"I even did a test for E10 in a open jar and after two years it completely evaporated with no phase separation. "

That implies the ethanol water fraction has a higher vapor presser than some components of gasoline. Which means, if water can enter the system to mix with ethanol, it can leave as well.
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goldseeker
Champion Author West Virginia

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Message Posted: Dec 25, 2012 1:54:15 AM

I even did a test for E10 in a open jar and after two years it completely evaporated with no phase separation.
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Banjoe
Champion Author Winnipeg

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Message Posted: Dec 23, 2012 8:35:42 AM

So no water, no separation. Thanks for nailing this as a myth, folks.
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goldseeker
Champion Author West Virginia

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Message Posted: Dec 23, 2012 8:17:23 AM

I have had ethanol fuels set for over a year with no separation.

It is indeed an old wives tale.
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SoylentGrain
Champion Author Illinois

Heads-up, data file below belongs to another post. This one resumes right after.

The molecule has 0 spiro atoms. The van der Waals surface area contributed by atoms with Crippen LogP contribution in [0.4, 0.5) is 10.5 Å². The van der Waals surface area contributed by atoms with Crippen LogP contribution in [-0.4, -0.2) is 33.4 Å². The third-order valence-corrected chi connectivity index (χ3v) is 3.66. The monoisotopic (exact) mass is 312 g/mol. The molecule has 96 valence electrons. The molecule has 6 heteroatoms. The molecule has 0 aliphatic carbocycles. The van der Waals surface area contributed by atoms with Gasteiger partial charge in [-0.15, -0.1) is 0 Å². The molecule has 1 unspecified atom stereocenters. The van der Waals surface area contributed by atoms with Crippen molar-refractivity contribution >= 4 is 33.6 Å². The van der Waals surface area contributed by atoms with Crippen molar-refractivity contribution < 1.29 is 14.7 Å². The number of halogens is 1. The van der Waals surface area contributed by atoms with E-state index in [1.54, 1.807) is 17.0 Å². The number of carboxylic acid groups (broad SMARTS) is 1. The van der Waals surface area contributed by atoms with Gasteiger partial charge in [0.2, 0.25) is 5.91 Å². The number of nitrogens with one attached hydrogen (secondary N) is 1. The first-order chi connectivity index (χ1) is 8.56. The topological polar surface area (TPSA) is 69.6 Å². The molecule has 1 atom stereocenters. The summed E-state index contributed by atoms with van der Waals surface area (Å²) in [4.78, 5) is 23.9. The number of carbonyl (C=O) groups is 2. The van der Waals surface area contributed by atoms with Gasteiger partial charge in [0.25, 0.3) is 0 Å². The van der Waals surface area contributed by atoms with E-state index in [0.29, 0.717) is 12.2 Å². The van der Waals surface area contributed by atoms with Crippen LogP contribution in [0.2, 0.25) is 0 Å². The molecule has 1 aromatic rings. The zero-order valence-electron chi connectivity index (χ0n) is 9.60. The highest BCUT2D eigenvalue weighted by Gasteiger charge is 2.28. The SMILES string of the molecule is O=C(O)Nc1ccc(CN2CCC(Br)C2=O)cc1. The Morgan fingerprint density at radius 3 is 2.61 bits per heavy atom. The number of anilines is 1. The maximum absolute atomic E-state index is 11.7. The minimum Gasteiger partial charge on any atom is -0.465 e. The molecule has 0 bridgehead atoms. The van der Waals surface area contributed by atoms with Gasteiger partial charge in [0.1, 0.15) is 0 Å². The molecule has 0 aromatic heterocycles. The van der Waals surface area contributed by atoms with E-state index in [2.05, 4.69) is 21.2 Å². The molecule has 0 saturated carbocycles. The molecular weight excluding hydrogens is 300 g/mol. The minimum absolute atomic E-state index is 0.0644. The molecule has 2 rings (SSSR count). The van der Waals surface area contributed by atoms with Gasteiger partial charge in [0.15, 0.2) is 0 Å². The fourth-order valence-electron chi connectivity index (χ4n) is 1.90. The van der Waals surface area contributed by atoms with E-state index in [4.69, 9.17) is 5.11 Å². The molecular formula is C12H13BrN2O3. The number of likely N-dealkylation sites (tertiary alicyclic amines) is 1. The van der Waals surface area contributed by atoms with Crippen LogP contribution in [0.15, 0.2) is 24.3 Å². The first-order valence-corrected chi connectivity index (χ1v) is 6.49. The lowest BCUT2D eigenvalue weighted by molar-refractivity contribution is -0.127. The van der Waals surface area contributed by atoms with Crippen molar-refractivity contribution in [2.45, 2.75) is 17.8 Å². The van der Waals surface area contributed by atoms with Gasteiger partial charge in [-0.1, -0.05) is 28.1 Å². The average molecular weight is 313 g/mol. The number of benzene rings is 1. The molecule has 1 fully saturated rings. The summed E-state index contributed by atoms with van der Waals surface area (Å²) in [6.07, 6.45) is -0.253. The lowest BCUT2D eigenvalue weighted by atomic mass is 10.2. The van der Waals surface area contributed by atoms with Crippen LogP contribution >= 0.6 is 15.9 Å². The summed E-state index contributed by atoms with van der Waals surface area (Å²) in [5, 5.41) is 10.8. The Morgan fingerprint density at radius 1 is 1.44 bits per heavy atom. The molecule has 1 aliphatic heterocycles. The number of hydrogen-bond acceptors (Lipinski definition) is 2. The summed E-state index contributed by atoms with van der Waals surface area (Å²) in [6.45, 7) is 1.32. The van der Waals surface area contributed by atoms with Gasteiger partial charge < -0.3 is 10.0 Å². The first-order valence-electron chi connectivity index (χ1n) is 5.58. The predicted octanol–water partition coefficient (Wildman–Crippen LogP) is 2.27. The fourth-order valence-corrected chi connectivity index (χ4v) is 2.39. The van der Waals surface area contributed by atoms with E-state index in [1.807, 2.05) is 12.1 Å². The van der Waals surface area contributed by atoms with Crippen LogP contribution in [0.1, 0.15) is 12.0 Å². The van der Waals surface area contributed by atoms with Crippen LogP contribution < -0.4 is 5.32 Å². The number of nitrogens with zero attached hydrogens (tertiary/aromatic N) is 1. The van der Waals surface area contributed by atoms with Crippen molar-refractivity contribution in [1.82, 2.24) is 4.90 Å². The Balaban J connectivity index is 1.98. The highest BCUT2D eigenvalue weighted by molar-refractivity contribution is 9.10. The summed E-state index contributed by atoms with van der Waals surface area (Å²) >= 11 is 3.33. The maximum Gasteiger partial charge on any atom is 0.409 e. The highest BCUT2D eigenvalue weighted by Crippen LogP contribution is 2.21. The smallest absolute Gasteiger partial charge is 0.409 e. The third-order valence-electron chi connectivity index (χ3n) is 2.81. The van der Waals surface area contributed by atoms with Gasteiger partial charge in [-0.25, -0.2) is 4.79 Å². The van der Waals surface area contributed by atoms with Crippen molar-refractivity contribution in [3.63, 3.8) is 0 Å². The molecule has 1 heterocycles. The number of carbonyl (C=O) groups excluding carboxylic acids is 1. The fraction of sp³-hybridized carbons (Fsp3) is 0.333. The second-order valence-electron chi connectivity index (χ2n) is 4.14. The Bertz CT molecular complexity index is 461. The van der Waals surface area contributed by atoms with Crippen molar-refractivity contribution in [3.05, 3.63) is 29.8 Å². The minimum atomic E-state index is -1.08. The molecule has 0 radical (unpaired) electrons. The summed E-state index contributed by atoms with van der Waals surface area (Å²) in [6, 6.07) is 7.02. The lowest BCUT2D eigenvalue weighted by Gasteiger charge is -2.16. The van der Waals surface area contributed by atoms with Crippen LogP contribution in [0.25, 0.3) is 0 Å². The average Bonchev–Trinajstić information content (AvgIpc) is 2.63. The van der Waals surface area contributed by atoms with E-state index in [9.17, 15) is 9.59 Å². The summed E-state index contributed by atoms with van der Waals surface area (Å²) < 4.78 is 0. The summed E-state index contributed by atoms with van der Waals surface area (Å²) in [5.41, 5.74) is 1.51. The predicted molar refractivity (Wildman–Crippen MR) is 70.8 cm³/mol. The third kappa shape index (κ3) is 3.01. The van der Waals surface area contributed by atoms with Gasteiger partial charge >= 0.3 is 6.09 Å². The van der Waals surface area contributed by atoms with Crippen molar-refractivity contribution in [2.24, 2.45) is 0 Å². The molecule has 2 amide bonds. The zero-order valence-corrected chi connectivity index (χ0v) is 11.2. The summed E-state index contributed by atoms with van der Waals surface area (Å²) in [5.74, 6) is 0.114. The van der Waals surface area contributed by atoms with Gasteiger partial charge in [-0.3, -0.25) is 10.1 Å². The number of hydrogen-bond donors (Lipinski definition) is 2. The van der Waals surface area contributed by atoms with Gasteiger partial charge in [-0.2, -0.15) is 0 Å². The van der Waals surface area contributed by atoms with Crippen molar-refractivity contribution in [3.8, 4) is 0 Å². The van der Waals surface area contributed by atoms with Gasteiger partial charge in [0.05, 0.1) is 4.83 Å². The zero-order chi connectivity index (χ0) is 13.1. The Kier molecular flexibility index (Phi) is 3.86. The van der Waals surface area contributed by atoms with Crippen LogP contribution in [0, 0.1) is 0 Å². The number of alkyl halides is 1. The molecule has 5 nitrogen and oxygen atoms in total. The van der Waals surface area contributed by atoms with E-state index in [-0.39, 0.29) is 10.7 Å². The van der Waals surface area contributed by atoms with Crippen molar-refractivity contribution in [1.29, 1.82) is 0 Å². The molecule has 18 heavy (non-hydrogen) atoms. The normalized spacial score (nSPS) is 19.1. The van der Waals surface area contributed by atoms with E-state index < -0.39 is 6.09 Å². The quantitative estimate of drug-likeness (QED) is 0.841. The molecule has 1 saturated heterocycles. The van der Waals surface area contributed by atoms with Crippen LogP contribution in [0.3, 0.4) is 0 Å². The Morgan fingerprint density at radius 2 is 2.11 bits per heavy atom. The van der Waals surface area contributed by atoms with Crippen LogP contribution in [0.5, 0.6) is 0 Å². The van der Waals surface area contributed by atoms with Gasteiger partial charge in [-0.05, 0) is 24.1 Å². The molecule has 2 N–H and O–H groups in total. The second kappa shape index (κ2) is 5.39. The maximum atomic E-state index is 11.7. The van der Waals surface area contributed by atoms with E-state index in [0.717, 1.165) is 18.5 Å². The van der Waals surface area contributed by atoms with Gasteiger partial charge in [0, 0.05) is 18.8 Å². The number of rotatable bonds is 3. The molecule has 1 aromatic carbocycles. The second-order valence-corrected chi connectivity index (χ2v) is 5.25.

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Message Posted: Dec 22, 2012 8:45:50 AM

" The story I heard was that leaving a mixture for some unspecified time allowed the two to separate within the container. "

What you have been told is chemically impossible. If ethanol separates out from gasoline, it is because water or some other polar molecule has been added to the fuel tank.

Ethanol is a bipolar molecule. It is soluble in both gasoline (nonpolar) and water (polar). Up to the saturation point, water is soluble in a mixture of ethanol and gasoline. When the saturation point is reached, the water displaces the gasoline from the ethanol and a blend of water and ethanol separate from the gasoline. That's called phase separation.

[Edited by: SoylentGrain at 12/22/2012 8:48:44 AM EST]
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Banjoe
Champion Author Winnipeg